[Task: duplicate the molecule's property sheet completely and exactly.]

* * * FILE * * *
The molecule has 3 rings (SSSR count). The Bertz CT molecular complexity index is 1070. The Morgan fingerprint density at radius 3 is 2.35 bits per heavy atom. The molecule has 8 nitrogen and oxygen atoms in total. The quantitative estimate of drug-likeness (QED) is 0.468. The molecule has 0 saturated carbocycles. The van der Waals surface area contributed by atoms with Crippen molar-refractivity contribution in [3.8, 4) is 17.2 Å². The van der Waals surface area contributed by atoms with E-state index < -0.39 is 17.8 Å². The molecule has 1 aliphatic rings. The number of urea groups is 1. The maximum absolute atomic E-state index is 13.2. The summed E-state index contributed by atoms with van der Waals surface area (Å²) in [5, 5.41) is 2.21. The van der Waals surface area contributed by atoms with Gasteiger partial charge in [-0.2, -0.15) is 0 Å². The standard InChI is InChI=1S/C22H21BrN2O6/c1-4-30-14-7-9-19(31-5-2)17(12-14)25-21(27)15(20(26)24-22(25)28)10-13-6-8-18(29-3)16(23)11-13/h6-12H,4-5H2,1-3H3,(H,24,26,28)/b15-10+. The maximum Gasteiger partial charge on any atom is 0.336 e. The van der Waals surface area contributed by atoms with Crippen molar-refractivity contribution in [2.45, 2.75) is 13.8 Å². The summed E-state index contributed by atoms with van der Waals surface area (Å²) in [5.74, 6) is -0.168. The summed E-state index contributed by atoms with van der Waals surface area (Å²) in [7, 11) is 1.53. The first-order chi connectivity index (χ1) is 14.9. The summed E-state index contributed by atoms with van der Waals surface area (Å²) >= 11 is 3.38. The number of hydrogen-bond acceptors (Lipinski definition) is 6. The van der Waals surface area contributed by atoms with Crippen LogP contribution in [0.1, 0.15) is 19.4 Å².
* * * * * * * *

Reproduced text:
The molecule has 3 rings (SSSR count). The Bertz CT molecular complexity index is 1070. The Morgan fingerprint density at radius 3 is 2.35 bits per heavy atom. The molecule has 8 nitrogen and oxygen atoms in total. The quantitative estimate of drug-likeness (QED) is 0.468. The molecule has 0 saturated carbocycles. The van der Waals surface area contributed by atoms with Crippen molar-refractivity contribution in [3.8, 4) is 17.2 Å². The van der Waals surface area contributed by atoms with E-state index < -0.39 is 17.8 Å². The molecule has 1 aliphatic rings. The number of urea groups is 1. The maximum absolute atomic E-state index is 13.2. The summed E-state index contributed by atoms with van der Waals surface area (Å²) in [5, 5.41) is 2.21. The van der Waals surface area contributed by atoms with Gasteiger partial charge in [-0.2, -0.15) is 0 Å². The standard InChI is InChI=1S/C22H21BrN2O6/c1-4-30-14-7-9-19(31-5-2)17(12-14)25-21(27)15(20(26)24-22(25)28)10-13-6-8-18(29-3)16(23)11-13/h6-12H,4-5H2,1-3H3,(H,24,26,28)/b15-10+. The maximum Gasteiger partial charge on any atom is 0.336 e. The van der Waals surface area contributed by atoms with Crippen molar-refractivity contribution in [2.45, 2.75) is 13.8 Å². The summed E-state index contributed by atoms with van der Waals surface area (Å²) in [5.74, 6) is -0.168. The summed E-state index contributed by atoms with van der Waals surface area (Å²) in [7, 11) is 1.53. The first-order chi connectivity index (χ1) is 14.9. The summed E-state index contributed by atoms with van der Waals surface area (Å²) >= 11 is 3.38. The number of hydrogen-bond acceptors (Lipinski definition) is 6. The van der Waals surface area contributed by atoms with Crippen LogP contribution in [0.1, 0.15) is 19.4 Å².